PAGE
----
Pete Heley Outdoors 6/13/2013

The Umpqua River’s redtailed surfperch run continues to dominate our area’s fishing opportunities. The fishing is gradually improving, and while some days are better than others, the fishing is definitely getting better. Last Friday was the best fishing day yet for the upriver perch and a number of boat limits were reported taken by 8 am. Sand shrimp continues to be the most popular bait, but other popular baits include Berkeley Gulp sandworms, clam necks, squid and nightcrawlers.

Meanwhile, anglers fishing for the “pinkfins” in the surf are also catching fish (mostly male perch now), but last week the fishing was erratic on the beach for the perch. The South Jetty/Triangle area continues to provide consistent bottomfishing, usually for greenling and striped surfperch while using sand shrimp for bait. A few rockfish and lingcod are also being taken, but many anglers are eagerly awaiting July 1st when the many nice-sized cabezon now being caught will not have to be released.

Some large spring chinook were caught in the last two weeks in the Scottsburg area and above. Removing moss from your line and lures can be quite irritating, but catching a spring chinook makes it all worthwhile. The Wells Creek Inn’s spring chinook tournament runs through June 30th. Last week, sport anglers fishing out of Winchester Bay were reporting boat limits of 10 to 12 pound chinooks. But since then, mostly because of wind, bar and ocean conditions, but also partly because of the upriver pinkfin fishery, almost no sport boats have tried to catch chinook salmon in the ocean.

An announcement will be made by noon on Friday, June 14th as to whether there enough remaining quota on the central coast all-depth halibut fishery to allow an additonal opener – which most likely would be June 20th through June 22nd (Thursday – Saturday). Through June 1st, 61 percent of the quota had been caught. As for the near shore halibut quota, it has hardly been touched with 95 percent of the quota uncaught through June 2nd.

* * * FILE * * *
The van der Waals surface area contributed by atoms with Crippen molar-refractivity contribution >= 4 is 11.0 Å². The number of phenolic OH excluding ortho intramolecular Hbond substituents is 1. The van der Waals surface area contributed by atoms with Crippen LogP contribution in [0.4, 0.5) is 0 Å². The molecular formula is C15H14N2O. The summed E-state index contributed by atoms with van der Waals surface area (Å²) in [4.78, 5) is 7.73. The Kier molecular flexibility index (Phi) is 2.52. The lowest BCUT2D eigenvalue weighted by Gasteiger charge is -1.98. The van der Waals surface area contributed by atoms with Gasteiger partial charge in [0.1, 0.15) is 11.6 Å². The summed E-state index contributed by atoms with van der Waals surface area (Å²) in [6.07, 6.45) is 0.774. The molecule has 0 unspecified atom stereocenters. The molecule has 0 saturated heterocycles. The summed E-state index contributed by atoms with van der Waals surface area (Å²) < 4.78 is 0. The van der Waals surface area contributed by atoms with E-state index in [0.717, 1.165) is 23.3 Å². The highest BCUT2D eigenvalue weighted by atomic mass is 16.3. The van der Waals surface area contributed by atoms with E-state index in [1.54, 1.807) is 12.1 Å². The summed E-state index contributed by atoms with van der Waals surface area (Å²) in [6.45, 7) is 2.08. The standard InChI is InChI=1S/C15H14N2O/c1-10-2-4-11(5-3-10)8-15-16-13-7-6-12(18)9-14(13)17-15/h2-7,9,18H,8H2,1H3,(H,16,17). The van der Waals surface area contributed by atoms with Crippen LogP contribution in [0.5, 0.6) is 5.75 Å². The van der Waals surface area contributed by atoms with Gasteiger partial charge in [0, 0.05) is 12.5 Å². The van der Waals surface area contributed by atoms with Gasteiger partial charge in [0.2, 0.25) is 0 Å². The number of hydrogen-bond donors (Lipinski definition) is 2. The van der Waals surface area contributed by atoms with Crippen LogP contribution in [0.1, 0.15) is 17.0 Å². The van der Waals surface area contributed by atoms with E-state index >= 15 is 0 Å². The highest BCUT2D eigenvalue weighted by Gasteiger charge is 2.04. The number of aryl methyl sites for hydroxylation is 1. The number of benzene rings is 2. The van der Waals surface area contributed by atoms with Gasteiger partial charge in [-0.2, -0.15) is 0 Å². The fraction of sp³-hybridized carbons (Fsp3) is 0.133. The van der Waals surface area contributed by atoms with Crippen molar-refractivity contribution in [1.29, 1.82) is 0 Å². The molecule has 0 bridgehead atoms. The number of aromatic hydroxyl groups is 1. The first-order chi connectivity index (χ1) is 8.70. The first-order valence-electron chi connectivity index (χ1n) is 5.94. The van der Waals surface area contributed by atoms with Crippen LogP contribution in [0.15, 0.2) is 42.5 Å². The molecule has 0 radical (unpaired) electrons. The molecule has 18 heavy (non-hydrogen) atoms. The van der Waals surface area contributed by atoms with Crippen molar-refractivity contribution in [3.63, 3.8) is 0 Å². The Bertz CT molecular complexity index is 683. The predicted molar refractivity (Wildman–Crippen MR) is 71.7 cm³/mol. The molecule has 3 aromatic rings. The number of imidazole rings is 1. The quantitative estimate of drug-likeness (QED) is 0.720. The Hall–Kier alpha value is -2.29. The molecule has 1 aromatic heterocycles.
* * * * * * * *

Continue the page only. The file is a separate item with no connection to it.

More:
The ODFW, at a Salem meeting on June 6th, set fall coho salmon seasons. One change is that on some streams, they are going to set conservative bag limits and seasons without setting an actual quota. On most streams, there will be season quotas. A complete description of the 2013 coastal salmon seasons <http://www.dfw.state.or.us/resources/fishing/coastal_salmon_seasons.asp> , including open areas and wild coho quotas (as applicable), can be found on the ODFW website.

I found Bill Monroe’s article in the June 2nd Sunday Oregonian to be especially interesting. He had some very interesting quotes in the article from both Buzz Ramsey, who works for Yakima Tackle and Bob Rees who is a a fishing guide/conservationist living in Bay City. What I found most interesting among Rees’ quotes was where he stated that when they collected a few cormorants to test their stomach contents, the rest of the cormorants in the area left. My take on this, is that the cormorants went to some other fishing spot, but if each community would harrass them, in sequence, the cormorants would spend so much time flying that they would not have the energy to breed – or they would eat a lot more fish because of all the energy they burned.

The most interesting revelation, to me, that Buzz Ramsay made in Monroe’s article was his blaming the increased gun sales in the first quarter of 2013 as the major reason for decreased tackle sales. I found the entire article quite interesting and the paper should still be available in virtually all of Oregon’s libraries.

As the planted trout populations in our local fishing spots gradually shrimk, I am surprised that many freshwater anglers continue to use Powerbait, and only Powerbait, to fish for them. A more logical approach would be to continue to use Powerbait on a small treble hook (make sure your drag is set very light) and use a second hook baited with an redworm or a piece of nightcrawler. This second hook should be a thin wire hook in a size no larger than a #8 and this second hook should add bass, yellow perch, brown bullheads, bluegills and even an occasional crappie to the anglers trout catch. Make sure that this second hook is clearly separate from the small treble to maximize your total catch.

About Pete Heley

Writes and self-publishes Oregon and Washington fishing books.
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